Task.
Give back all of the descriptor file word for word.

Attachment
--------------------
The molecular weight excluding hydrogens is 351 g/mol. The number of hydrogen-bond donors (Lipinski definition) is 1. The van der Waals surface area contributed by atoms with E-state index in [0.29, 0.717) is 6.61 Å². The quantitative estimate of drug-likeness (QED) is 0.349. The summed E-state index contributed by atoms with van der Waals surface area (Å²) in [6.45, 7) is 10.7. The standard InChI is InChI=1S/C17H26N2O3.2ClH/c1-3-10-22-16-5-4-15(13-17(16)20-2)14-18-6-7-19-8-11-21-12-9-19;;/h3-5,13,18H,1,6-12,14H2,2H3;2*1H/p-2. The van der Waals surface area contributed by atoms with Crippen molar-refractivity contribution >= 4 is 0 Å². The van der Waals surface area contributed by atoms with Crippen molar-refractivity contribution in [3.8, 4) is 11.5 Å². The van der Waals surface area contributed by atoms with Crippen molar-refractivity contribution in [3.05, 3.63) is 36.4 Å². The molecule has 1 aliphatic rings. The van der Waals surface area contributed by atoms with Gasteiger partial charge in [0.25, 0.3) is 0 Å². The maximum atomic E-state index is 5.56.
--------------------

The molecular weight excluding hydrogens is 351 g/mol. The number of hydrogen-bond donors (Lipinski definition) is 1. The van der Waals surface area contributed by atoms with E-state index in [0.29, 0.717) is 6.61 Å². The quantitative estimate of drug-likeness (QED) is 0.349. The summed E-state index contributed by atoms with van der Waals surface area (Å²) in [6.45, 7) is 10.7. The standard InChI is InChI=1S/C17H26N2O3.2ClH/c1-3-10-22-16-5-4-15(13-17(16)20-2)14-18-6-7-19-8-11-21-12-9-19;;/h3-5,13,18H,1,6-12,14H2,2H3;2*1H/p-2. The van der Waals surface area contributed by atoms with Crippen molar-refractivity contribution >= 4 is 0 Å². The van der Waals surface area contributed by atoms with Crippen molar-refractivity contribution in [3.8, 4) is 11.5 Å². The van der Waals surface area contributed by atoms with Crippen molar-refractivity contribution in [3.05, 3.63) is 36.4 Å². The molecule has 1 aliphatic rings. The van der Waals surface area contributed by atoms with Gasteiger partial charge in [0.25, 0.3) is 0 Å². The maximum atomic E-state index is 5.56.